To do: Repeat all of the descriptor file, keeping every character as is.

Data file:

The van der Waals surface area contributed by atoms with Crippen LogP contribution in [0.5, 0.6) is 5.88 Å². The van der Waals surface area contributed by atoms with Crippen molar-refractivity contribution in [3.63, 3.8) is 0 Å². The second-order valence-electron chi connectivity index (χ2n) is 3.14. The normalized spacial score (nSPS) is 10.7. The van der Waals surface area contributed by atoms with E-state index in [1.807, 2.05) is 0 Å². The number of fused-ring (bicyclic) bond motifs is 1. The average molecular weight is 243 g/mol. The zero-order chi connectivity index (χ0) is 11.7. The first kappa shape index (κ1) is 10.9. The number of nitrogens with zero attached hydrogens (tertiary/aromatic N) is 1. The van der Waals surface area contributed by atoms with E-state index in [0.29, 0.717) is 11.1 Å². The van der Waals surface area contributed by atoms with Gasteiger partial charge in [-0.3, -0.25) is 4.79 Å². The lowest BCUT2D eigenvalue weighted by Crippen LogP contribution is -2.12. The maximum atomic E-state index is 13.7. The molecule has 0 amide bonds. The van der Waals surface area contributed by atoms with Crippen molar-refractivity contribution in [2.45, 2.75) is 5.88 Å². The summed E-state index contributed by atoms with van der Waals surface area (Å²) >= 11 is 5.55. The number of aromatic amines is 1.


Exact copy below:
The van der Waals surface area contributed by atoms with Crippen LogP contribution in [0.5, 0.6) is 5.88 Å². The van der Waals surface area contributed by atoms with Crippen molar-refractivity contribution in [3.63, 3.8) is 0 Å². The second-order valence-electron chi connectivity index (χ2n) is 3.14. The normalized spacial score (nSPS) is 10.7. The van der Waals surface area contributed by atoms with E-state index in [1.807, 2.05) is 0 Å². The number of fused-ring (bicyclic) bond motifs is 1. The average molecular weight is 243 g/mol. The zero-order chi connectivity index (χ0) is 11.7. The first kappa shape index (κ1) is 10.9. The number of nitrogens with zero attached hydrogens (tertiary/aromatic N) is 1. The van der Waals surface area contributed by atoms with E-state index in [0.29, 0.717) is 11.1 Å². The van der Waals surface area contributed by atoms with Gasteiger partial charge in [-0.3, -0.25) is 4.79 Å². The lowest BCUT2D eigenvalue weighted by Crippen LogP contribution is -2.12. The maximum atomic E-state index is 13.7. The molecule has 0 amide bonds. The van der Waals surface area contributed by atoms with Crippen molar-refractivity contribution in [2.45, 2.75) is 5.88 Å². The summed E-state index contributed by atoms with van der Waals surface area (Å²) >= 11 is 5.55. The number of aromatic amines is 1.